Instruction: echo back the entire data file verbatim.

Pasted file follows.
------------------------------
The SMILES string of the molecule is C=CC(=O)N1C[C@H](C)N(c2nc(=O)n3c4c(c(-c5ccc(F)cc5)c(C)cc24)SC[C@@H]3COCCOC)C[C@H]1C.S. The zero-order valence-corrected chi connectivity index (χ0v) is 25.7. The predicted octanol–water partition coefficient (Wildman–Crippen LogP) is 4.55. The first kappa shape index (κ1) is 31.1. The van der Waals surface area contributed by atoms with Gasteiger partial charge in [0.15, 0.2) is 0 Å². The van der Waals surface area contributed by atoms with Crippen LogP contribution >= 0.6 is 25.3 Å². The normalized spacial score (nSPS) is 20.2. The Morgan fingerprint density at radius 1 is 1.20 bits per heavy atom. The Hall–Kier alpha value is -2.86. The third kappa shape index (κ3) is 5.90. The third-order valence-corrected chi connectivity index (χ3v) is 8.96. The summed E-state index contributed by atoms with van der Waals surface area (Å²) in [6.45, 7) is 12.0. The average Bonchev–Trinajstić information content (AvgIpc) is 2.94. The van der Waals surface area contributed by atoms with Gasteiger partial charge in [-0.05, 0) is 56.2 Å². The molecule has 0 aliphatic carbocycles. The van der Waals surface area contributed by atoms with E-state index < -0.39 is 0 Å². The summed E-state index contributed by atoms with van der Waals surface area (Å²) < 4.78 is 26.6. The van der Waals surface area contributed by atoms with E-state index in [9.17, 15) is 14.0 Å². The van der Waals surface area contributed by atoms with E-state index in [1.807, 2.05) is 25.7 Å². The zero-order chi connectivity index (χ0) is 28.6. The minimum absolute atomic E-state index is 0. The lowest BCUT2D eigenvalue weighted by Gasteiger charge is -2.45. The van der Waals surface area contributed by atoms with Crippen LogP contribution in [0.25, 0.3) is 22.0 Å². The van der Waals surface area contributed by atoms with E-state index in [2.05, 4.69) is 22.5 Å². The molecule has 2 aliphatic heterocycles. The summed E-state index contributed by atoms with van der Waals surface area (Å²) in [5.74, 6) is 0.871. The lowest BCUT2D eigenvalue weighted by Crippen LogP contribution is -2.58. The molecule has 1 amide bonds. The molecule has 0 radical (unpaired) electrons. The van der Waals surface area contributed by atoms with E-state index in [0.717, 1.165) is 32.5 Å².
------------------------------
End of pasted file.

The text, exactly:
The SMILES string of the molecule is C=CC(=O)N1C[C@H](C)N(c2nc(=O)n3c4c(c(-c5ccc(F)cc5)c(C)cc24)SC[C@@H]3COCCOC)C[C@H]1C.S. The zero-order valence-corrected chi connectivity index (χ0v) is 25.7. The predicted octanol–water partition coefficient (Wildman–Crippen LogP) is 4.55. The first kappa shape index (κ1) is 31.1. The van der Waals surface area contributed by atoms with Gasteiger partial charge in [0.15, 0.2) is 0 Å². The van der Waals surface area contributed by atoms with Crippen LogP contribution >= 0.6 is 25.3 Å². The normalized spacial score (nSPS) is 20.2. The Morgan fingerprint density at radius 1 is 1.20 bits per heavy atom. The Hall–Kier alpha value is -2.86. The third kappa shape index (κ3) is 5.90. The third-order valence-corrected chi connectivity index (χ3v) is 8.96. The summed E-state index contributed by atoms with van der Waals surface area (Å²) in [6.45, 7) is 12.0. The average Bonchev–Trinajstić information content (AvgIpc) is 2.94. The van der Waals surface area contributed by atoms with Gasteiger partial charge in [-0.05, 0) is 56.2 Å². The molecule has 0 aliphatic carbocycles. The van der Waals surface area contributed by atoms with E-state index < -0.39 is 0 Å². The summed E-state index contributed by atoms with van der Waals surface area (Å²) < 4.78 is 26.6. The van der Waals surface area contributed by atoms with E-state index in [9.17, 15) is 14.0 Å². The van der Waals surface area contributed by atoms with E-state index in [1.807, 2.05) is 25.7 Å². The zero-order chi connectivity index (χ0) is 28.6. The minimum absolute atomic E-state index is 0. The lowest BCUT2D eigenvalue weighted by Gasteiger charge is -2.45. The van der Waals surface area contributed by atoms with Crippen LogP contribution in [0.25, 0.3) is 22.0 Å². The van der Waals surface area contributed by atoms with E-state index in [2.05, 4.69) is 22.5 Å². The molecule has 2 aliphatic heterocycles. The summed E-state index contributed by atoms with van der Waals surface area (Å²) in [5.74, 6) is 0.871. The lowest BCUT2D eigenvalue weighted by Crippen LogP contribution is -2.58. The molecule has 1 amide bonds. The molecule has 0 radical (unpaired) electrons. The van der Waals surface area contributed by atoms with E-state index in [0.717, 1.165) is 32.5 Å².